Perched on a wooden shelf in my house, the maps of the White Mountains lay wrinkled, their edges beginning to wear from years of reference. Lined up against each other, each map displays in detail different sections of the mountains. Before each hike, we always press the map we need out against the kitchen table, drawing our finger up and down the contour lines. We zip it into pack pockets, pull it out in front of the steering wheel, and occasionally at trail intersections. You see, the main goal of the maps is to orient yourself against established hiking trails. While the red lines are any map’s focal point and have even sparked the creation of “red liners,” hikers who strive to lay their bootprints across every trail, it’s often the terrain off the trail that seems to be the most compelling.
As I was planning out my path up to the peak of Owl’s Head, the red lines were little help. They led my finger in loops around the route that I wanted to take, and up an incredibly dangerous ice slide in the winter. The real and only way to ascend Owl’s Head in the winter is through a course of two bushwacks.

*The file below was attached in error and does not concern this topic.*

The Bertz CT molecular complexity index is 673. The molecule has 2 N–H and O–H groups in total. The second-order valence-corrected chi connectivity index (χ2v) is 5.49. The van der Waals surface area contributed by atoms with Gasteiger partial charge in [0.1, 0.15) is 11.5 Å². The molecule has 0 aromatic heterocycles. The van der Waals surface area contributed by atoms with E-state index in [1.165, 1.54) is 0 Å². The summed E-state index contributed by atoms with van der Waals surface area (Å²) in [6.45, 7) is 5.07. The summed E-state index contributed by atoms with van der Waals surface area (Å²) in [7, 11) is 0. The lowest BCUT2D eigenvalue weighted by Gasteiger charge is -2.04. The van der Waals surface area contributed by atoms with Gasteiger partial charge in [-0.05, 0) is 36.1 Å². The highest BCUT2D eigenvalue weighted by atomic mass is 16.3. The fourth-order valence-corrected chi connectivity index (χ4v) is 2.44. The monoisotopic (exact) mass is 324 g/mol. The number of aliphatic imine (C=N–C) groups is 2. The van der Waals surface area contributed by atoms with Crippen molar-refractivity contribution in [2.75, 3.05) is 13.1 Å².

The trees, spindly and thinned, were growing shorter and stubbier; and the amount of sun filtering onto the trail was increasing as the leaves divided. Any minute now we would be passing above into the alpine zone. I could feel the free, unregulated expanse of air nearing as we trekked towards it; as we climbed over mossy logs and rocks encased by tree-roots. At any time, it felt like, the shrubs and pines would part, and give way to the unpredictable yet incredible panoramic experience of swirling air, breathtaking views, and freedom; the experience of being above the treeline. … More Breaking 40 on Mount Eisenhower!